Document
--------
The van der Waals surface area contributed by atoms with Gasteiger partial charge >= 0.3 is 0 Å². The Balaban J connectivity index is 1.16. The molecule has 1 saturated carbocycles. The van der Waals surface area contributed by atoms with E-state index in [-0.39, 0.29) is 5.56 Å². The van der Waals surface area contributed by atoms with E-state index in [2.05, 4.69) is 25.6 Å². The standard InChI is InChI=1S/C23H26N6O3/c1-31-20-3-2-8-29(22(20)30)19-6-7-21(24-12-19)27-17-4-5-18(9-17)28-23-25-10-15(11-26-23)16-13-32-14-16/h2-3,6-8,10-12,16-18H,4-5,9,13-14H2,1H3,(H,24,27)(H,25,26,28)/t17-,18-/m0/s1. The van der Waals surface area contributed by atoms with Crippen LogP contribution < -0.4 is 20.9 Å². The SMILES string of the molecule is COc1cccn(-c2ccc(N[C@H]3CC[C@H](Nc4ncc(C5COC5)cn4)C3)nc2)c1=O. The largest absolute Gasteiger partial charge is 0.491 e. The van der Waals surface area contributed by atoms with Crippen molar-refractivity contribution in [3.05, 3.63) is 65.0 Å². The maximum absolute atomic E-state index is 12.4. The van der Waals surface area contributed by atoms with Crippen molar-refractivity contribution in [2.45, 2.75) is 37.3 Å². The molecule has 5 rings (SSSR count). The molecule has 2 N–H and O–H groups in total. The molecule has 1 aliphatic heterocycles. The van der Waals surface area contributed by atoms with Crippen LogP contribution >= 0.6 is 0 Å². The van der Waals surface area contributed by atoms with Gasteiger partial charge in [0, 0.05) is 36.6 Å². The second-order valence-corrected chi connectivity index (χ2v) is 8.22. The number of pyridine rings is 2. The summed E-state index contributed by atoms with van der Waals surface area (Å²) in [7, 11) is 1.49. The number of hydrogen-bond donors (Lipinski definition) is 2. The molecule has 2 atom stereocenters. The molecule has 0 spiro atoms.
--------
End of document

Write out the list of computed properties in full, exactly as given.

The van der Waals surface area contributed by atoms with Gasteiger partial charge >= 0.3 is 0 Å². The Balaban J connectivity index is 1.16. The molecule has 1 saturated carbocycles. The van der Waals surface area contributed by atoms with E-state index in [-0.39, 0.29) is 5.56 Å². The van der Waals surface area contributed by atoms with E-state index in [2.05, 4.69) is 25.6 Å². The standard InChI is InChI=1S/C23H26N6O3/c1-31-20-3-2-8-29(22(20)30)19-6-7-21(24-12-19)27-17-4-5-18(9-17)28-23-25-10-15(11-26-23)16-13-32-14-16/h2-3,6-8,10-12,16-18H,4-5,9,13-14H2,1H3,(H,24,27)(H,25,26,28)/t17-,18-/m0/s1. The van der Waals surface area contributed by atoms with Crippen LogP contribution < -0.4 is 20.9 Å². The SMILES string of the molecule is COc1cccn(-c2ccc(N[C@H]3CC[C@H](Nc4ncc(C5COC5)cn4)C3)nc2)c1=O. The largest absolute Gasteiger partial charge is 0.491 e. The van der Waals surface area contributed by atoms with Crippen molar-refractivity contribution in [3.05, 3.63) is 65.0 Å². The maximum absolute atomic E-state index is 12.4. The van der Waals surface area contributed by atoms with Crippen molar-refractivity contribution in [2.45, 2.75) is 37.3 Å². The molecule has 5 rings (SSSR count). The molecule has 2 N–H and O–H groups in total. The molecule has 1 aliphatic heterocycles. The van der Waals surface area contributed by atoms with Crippen LogP contribution >= 0.6 is 0 Å². The van der Waals surface area contributed by atoms with Gasteiger partial charge in [0, 0.05) is 36.6 Å². The second-order valence-corrected chi connectivity index (χ2v) is 8.22. The number of pyridine rings is 2. The summed E-state index contributed by atoms with van der Waals surface area (Å²) in [7, 11) is 1.49. The number of hydrogen-bond donors (Lipinski definition) is 2. The molecule has 2 atom stereocenters. The molecule has 0 spiro atoms.